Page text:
Telescopes Allow Us To Study Space From Earth
This is the Electromagnetic Spectrum. It’s in order by the size of their wavelengths. A wave length is the measurement between each wave. This ordered from the biggest wavelength to the smallest. The radio waves start big then get smaller when you go to microwaves then the infrared after that is visible light, next is uv which stands for ultra violet. After this is x-rays, the last one is gamma rays the one which has the smallest waves.
There is a crest which is shown in this picture and the trough.
The picture above is a refracting telescope. I will tell you what the different features on the two types of telescopes and the types of telescopes. A simple definition of a telescope is a device that gathers electromagnetic radiation. A refracting telescope has an objective lens which is labeled. It also has a curved piece of glass, at one of the ends of the tube. The telescopes lens gathers light and focuses it to create an image close to the tube. The eyepiece makes it a close up picture or image.
The next telescope is the reflecting telescope. This type of telescope has a curved mirror that combines light. The picture comes into focus in front of the mirror. A lot of reflecting telescopes have a second mirror that reflects the picture to a lens called an eyepiece.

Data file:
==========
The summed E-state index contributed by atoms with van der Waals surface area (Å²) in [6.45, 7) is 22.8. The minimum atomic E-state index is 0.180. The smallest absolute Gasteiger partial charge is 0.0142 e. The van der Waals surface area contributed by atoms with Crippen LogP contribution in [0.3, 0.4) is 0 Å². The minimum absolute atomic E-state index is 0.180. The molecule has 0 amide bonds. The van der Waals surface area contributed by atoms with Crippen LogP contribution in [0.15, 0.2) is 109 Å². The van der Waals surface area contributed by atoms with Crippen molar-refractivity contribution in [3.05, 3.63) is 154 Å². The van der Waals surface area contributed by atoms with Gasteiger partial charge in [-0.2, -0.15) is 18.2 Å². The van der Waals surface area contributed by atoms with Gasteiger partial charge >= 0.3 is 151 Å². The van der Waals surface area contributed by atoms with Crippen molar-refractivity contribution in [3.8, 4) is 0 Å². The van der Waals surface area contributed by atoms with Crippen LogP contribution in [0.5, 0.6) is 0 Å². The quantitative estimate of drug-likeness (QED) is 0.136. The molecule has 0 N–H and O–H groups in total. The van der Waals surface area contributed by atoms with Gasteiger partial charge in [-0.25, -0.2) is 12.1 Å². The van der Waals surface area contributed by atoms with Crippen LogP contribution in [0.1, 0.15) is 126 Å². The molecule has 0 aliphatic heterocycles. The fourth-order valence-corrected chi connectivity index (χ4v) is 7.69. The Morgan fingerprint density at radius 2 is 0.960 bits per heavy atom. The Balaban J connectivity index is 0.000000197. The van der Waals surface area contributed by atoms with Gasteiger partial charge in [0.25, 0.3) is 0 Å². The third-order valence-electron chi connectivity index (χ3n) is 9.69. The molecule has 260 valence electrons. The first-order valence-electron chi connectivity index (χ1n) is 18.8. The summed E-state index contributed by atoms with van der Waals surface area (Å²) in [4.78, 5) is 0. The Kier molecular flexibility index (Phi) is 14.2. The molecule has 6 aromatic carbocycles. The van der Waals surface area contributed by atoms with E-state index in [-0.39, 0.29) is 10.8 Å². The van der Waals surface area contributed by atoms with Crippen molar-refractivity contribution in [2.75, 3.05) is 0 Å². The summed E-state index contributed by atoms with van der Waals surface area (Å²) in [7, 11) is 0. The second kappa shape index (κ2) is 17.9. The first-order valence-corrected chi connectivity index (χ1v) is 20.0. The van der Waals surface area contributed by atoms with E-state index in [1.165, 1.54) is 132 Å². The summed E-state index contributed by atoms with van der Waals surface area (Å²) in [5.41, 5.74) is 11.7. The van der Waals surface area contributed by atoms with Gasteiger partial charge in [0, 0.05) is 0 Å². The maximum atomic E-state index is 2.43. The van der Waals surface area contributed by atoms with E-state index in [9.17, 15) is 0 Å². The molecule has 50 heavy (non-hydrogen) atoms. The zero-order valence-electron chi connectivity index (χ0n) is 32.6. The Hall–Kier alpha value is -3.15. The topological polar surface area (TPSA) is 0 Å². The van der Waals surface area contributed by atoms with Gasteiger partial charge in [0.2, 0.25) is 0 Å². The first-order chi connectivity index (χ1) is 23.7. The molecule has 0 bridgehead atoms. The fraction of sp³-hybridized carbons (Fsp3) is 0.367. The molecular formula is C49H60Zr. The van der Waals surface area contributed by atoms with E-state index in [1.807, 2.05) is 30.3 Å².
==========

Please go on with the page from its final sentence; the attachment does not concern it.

Radio telescopes show were radio waves are being ejected from by things in space. It has a curved metal surface, called a dish, that combines the radio waves and focuses them onto the antenna. The dish kind of works the same way as the main mirror on the reflecting telescope. Radio waves are so long, a radio telescope must be big to produce images that we can use or will be useful.
The Hubble telescope is a reflecting telescope. Astronomers sent it into space in 1990. They control the telescope from Earth. Astronauts also went to the telescope to make repairs and improvements. The telescope sends images back to Earth electronically. The Hubble telescope also produces images with ultraviolet and infrared radiation not just with visible light.
No comments yet.